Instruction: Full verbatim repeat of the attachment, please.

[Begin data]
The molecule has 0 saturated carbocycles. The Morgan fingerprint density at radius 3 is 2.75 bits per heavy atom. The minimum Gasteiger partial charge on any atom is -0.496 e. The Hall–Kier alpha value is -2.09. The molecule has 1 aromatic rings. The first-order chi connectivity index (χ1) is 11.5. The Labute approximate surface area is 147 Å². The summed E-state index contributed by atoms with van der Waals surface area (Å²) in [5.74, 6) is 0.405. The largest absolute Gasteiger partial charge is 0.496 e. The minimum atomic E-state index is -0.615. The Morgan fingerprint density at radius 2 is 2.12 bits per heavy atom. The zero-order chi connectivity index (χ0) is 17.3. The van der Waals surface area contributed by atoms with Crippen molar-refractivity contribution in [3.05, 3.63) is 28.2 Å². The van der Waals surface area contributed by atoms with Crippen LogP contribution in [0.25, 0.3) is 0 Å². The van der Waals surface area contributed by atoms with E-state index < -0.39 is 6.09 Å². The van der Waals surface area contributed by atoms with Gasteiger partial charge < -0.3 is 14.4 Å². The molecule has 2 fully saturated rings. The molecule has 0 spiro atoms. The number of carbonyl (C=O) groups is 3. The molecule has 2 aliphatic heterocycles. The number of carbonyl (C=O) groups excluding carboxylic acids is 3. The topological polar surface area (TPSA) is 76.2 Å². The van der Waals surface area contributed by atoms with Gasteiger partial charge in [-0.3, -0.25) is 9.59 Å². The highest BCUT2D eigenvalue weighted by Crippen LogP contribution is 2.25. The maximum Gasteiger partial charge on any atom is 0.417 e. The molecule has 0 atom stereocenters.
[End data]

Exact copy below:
The molecule has 0 saturated carbocycles. The Morgan fingerprint density at radius 3 is 2.75 bits per heavy atom. The minimum Gasteiger partial charge on any atom is -0.496 e. The Hall–Kier alpha value is -2.09. The molecule has 1 aromatic rings. The first-order chi connectivity index (χ1) is 11.5. The Labute approximate surface area is 147 Å². The summed E-state index contributed by atoms with van der Waals surface area (Å²) in [5.74, 6) is 0.405. The largest absolute Gasteiger partial charge is 0.496 e. The minimum atomic E-state index is -0.615. The Morgan fingerprint density at radius 2 is 2.12 bits per heavy atom. The zero-order chi connectivity index (χ0) is 17.3. The van der Waals surface area contributed by atoms with Crippen molar-refractivity contribution in [3.05, 3.63) is 28.2 Å². The van der Waals surface area contributed by atoms with Crippen LogP contribution in [0.25, 0.3) is 0 Å². The van der Waals surface area contributed by atoms with E-state index < -0.39 is 6.09 Å². The van der Waals surface area contributed by atoms with Gasteiger partial charge < -0.3 is 14.4 Å². The molecule has 2 fully saturated rings. The molecule has 0 spiro atoms. The number of carbonyl (C=O) groups is 3. The molecule has 2 aliphatic heterocycles. The number of carbonyl (C=O) groups excluding carboxylic acids is 3. The topological polar surface area (TPSA) is 76.2 Å². The van der Waals surface area contributed by atoms with Gasteiger partial charge in [-0.3, -0.25) is 9.59 Å². The highest BCUT2D eigenvalue weighted by Crippen LogP contribution is 2.25. The maximum Gasteiger partial charge on any atom is 0.417 e. The molecule has 0 atom stereocenters.